Black-capped Chickadees may be the easiest birds to identify by ear. Chick-a-dee-dee-dee, they sing, telling you exactly who they are. (I’ve heard that towhees do this too, but the towhees I’ve heard always seem to be saying twee or taree, from which I would not be able to get “towhee” unassisted.)
Don’t you know who I am? I’m Chick-a-dee-dee!
[A Mountain Chickadee, not a black-cap, but I don’t have any photos of black-caps.]
Of course, the chick-a-dee
sounds like a vocal nametag to us only because someone had the good sense to name chickadees after their call. But it serves as an identifier among the chickadees too. The “chick-a-dee call complex” consists of four note types (the A, B, C, and D notes in a row might be transcribed as chick-k-ka-dee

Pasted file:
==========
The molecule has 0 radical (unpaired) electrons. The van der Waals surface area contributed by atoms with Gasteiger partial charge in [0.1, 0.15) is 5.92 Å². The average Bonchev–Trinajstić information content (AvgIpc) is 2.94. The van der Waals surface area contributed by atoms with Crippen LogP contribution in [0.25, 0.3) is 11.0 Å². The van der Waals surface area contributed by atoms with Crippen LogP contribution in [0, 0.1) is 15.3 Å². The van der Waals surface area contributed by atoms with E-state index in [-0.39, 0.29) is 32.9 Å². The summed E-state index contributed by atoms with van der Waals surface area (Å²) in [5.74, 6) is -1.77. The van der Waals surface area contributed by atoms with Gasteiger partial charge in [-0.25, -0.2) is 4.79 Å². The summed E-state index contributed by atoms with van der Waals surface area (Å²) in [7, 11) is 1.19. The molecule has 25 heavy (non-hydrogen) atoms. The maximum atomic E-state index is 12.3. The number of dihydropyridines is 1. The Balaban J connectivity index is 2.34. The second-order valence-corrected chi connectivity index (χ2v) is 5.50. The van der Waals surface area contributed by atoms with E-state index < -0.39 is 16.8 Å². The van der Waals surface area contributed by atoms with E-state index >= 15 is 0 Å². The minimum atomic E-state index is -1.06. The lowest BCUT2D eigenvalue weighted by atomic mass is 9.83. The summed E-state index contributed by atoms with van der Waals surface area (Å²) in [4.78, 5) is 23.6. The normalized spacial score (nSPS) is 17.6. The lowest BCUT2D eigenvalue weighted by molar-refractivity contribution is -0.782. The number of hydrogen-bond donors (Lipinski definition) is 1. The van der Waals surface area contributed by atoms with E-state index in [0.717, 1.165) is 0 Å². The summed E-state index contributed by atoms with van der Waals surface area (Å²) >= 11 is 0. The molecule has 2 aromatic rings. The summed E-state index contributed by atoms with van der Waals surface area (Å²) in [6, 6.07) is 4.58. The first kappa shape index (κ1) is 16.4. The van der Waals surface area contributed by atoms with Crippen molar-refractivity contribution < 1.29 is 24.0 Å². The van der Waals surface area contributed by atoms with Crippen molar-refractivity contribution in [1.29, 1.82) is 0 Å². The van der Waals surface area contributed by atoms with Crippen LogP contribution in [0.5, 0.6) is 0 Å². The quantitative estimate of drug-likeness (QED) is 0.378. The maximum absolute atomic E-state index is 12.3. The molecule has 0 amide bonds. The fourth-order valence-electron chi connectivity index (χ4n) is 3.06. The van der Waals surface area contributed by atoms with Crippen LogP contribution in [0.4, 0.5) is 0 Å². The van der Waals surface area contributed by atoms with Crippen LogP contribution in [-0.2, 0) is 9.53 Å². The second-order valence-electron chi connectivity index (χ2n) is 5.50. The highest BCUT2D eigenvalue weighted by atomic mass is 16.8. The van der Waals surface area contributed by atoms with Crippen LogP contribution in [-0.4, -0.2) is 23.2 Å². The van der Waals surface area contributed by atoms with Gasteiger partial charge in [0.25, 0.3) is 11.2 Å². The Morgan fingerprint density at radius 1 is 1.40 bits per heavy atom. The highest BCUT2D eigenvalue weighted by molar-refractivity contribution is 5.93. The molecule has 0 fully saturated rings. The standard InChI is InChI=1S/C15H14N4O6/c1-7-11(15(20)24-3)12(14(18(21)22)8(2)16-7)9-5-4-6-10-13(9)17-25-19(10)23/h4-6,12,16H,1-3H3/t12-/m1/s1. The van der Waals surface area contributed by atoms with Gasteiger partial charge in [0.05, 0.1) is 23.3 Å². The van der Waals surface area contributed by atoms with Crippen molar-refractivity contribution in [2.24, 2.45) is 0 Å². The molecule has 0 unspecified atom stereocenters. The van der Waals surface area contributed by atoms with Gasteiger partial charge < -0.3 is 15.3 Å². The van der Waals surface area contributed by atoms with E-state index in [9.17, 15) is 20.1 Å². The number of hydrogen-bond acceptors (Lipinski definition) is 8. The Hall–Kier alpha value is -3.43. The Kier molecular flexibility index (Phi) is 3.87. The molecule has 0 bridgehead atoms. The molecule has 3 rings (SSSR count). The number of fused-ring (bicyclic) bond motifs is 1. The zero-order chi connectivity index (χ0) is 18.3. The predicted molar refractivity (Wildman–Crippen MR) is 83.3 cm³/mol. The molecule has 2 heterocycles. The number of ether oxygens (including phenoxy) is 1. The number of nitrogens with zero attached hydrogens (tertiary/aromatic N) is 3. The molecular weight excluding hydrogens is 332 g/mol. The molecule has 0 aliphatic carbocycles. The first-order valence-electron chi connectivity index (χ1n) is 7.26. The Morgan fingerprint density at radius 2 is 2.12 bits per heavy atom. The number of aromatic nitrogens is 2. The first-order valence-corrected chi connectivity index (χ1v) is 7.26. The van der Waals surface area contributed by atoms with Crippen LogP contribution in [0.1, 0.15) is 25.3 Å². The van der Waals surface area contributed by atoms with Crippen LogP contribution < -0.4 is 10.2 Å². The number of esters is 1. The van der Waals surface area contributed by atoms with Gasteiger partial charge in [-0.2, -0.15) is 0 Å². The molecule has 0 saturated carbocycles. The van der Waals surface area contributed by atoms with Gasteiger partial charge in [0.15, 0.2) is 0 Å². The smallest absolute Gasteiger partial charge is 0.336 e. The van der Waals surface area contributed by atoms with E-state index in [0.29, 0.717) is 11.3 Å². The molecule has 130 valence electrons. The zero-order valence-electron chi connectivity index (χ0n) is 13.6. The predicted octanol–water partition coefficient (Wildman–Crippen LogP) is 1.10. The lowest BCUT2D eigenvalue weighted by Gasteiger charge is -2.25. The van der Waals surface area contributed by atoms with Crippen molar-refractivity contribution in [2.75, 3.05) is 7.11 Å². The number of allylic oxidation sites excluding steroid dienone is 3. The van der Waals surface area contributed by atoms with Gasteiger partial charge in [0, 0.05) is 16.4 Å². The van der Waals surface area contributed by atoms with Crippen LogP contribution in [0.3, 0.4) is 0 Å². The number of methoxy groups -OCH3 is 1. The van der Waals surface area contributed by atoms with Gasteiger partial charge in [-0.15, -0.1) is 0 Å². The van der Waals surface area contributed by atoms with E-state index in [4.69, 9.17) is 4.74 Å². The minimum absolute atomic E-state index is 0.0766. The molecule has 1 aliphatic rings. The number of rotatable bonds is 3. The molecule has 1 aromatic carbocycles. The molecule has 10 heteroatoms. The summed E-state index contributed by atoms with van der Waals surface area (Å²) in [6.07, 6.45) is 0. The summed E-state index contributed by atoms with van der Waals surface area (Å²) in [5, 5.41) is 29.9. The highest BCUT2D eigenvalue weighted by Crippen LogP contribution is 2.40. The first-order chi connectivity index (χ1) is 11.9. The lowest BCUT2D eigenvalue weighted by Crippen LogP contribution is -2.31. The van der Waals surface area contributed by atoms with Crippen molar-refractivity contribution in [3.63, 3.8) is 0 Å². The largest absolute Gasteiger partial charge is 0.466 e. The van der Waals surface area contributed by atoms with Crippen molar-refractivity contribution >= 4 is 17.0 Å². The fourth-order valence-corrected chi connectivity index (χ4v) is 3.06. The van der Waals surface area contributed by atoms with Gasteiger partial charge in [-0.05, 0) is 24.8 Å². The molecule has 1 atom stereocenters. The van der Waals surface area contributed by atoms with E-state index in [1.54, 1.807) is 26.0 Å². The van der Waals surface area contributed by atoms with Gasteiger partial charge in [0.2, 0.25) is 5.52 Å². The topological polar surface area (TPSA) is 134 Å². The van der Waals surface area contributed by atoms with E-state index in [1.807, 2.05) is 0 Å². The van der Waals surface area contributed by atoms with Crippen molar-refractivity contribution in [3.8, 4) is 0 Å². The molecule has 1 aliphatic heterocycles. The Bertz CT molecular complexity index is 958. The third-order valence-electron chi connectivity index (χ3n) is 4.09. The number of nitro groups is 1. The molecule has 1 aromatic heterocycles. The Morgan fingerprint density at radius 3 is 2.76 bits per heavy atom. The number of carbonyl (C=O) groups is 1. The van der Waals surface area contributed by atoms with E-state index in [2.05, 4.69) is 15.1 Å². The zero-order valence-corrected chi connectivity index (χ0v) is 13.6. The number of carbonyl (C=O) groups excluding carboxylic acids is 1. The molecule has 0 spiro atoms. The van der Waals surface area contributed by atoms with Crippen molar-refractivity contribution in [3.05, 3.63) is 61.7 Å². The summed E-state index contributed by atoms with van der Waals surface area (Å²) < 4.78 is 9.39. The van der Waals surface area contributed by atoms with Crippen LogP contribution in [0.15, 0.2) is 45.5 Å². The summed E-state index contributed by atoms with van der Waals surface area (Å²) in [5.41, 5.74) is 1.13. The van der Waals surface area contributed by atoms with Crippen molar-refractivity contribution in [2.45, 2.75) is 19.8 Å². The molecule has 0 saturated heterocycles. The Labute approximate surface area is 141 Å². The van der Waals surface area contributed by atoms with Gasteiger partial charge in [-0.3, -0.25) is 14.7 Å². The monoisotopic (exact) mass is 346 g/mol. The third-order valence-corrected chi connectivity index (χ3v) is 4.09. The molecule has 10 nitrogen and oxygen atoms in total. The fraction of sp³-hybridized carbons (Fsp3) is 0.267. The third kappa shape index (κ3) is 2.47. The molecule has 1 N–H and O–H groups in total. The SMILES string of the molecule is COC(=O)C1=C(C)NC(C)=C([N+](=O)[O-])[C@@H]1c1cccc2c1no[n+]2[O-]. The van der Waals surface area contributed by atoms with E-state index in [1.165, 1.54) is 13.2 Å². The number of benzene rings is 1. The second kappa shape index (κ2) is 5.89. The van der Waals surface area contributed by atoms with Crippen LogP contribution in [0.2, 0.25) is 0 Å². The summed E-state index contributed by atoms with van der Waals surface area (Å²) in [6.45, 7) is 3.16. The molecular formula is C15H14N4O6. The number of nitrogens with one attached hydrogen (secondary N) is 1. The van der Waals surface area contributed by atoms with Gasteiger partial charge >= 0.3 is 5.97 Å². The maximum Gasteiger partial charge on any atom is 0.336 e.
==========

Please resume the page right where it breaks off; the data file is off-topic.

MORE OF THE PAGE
) that can be given in various combinations. Each note type itself can vary in frequency and duration. The chickadees thus have a lot of potential variation to work with, and they do. The D (dee
) notes alone indicate both the identity of the individual bird calling, and the flock it belongs too—rather the same way that an Englishman saying “Hello, my name is George,” might indicate to compatriots both his own identity (George) and, in his accent, the region he is affiliated with. When captive chickadees are put into new flocks, the calls of the new flock members change, converging on each other, to indicate their new flock membership.